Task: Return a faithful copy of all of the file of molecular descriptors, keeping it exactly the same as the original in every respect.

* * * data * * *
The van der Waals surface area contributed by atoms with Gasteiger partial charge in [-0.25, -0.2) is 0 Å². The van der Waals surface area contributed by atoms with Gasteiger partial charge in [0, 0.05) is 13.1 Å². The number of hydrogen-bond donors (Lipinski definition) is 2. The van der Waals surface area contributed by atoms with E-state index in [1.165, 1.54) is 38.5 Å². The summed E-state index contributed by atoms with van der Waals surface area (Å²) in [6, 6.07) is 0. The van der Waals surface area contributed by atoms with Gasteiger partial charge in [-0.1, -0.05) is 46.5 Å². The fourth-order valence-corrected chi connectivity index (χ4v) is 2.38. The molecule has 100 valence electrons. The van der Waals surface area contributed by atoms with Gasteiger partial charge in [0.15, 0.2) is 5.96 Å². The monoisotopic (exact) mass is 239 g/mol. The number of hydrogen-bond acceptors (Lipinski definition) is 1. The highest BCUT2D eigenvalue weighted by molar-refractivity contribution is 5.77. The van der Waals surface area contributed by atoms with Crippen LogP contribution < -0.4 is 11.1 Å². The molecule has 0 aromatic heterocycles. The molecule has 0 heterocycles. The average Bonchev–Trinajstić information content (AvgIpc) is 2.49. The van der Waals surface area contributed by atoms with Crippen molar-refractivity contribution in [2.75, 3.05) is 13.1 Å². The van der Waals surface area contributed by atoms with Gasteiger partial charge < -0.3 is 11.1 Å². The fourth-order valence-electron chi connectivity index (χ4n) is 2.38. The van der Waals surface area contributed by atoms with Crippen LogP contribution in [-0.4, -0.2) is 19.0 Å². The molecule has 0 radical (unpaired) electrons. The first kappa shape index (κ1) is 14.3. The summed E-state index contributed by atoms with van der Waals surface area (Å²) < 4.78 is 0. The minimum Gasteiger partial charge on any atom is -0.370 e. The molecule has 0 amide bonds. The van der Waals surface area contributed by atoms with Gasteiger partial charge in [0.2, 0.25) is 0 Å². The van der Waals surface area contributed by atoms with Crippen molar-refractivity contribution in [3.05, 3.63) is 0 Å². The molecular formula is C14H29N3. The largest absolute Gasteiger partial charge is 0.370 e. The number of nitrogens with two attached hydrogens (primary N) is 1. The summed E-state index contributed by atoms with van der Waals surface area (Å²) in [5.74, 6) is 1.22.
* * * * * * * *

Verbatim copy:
The van der Waals surface area contributed by atoms with Gasteiger partial charge in [-0.25, -0.2) is 0 Å². The van der Waals surface area contributed by atoms with Gasteiger partial charge in [0, 0.05) is 13.1 Å². The number of hydrogen-bond donors (Lipinski definition) is 2. The van der Waals surface area contributed by atoms with E-state index in [1.165, 1.54) is 38.5 Å². The summed E-state index contributed by atoms with van der Waals surface area (Å²) in [6, 6.07) is 0. The van der Waals surface area contributed by atoms with Gasteiger partial charge in [-0.1, -0.05) is 46.5 Å². The fourth-order valence-corrected chi connectivity index (χ4v) is 2.38. The molecule has 100 valence electrons. The van der Waals surface area contributed by atoms with Gasteiger partial charge in [0.15, 0.2) is 5.96 Å². The monoisotopic (exact) mass is 239 g/mol. The number of hydrogen-bond acceptors (Lipinski definition) is 1. The highest BCUT2D eigenvalue weighted by molar-refractivity contribution is 5.77. The van der Waals surface area contributed by atoms with Crippen LogP contribution < -0.4 is 11.1 Å². The molecule has 0 aromatic heterocycles. The molecule has 0 heterocycles. The average Bonchev–Trinajstić information content (AvgIpc) is 2.49. The van der Waals surface area contributed by atoms with Crippen molar-refractivity contribution in [2.75, 3.05) is 13.1 Å². The van der Waals surface area contributed by atoms with Gasteiger partial charge < -0.3 is 11.1 Å². The fourth-order valence-electron chi connectivity index (χ4n) is 2.38. The van der Waals surface area contributed by atoms with Crippen LogP contribution in [-0.4, -0.2) is 19.0 Å². The molecule has 0 radical (unpaired) electrons. The first kappa shape index (κ1) is 14.3. The summed E-state index contributed by atoms with van der Waals surface area (Å²) < 4.78 is 0. The minimum Gasteiger partial charge on any atom is -0.370 e. The molecule has 0 amide bonds. The van der Waals surface area contributed by atoms with Gasteiger partial charge in [0.2, 0.25) is 0 Å². The van der Waals surface area contributed by atoms with Crippen molar-refractivity contribution in [3.05, 3.63) is 0 Å². The molecular formula is C14H29N3. The largest absolute Gasteiger partial charge is 0.370 e. The number of nitrogens with two attached hydrogens (primary N) is 1. The summed E-state index contributed by atoms with van der Waals surface area (Å²) in [5.74, 6) is 1.22.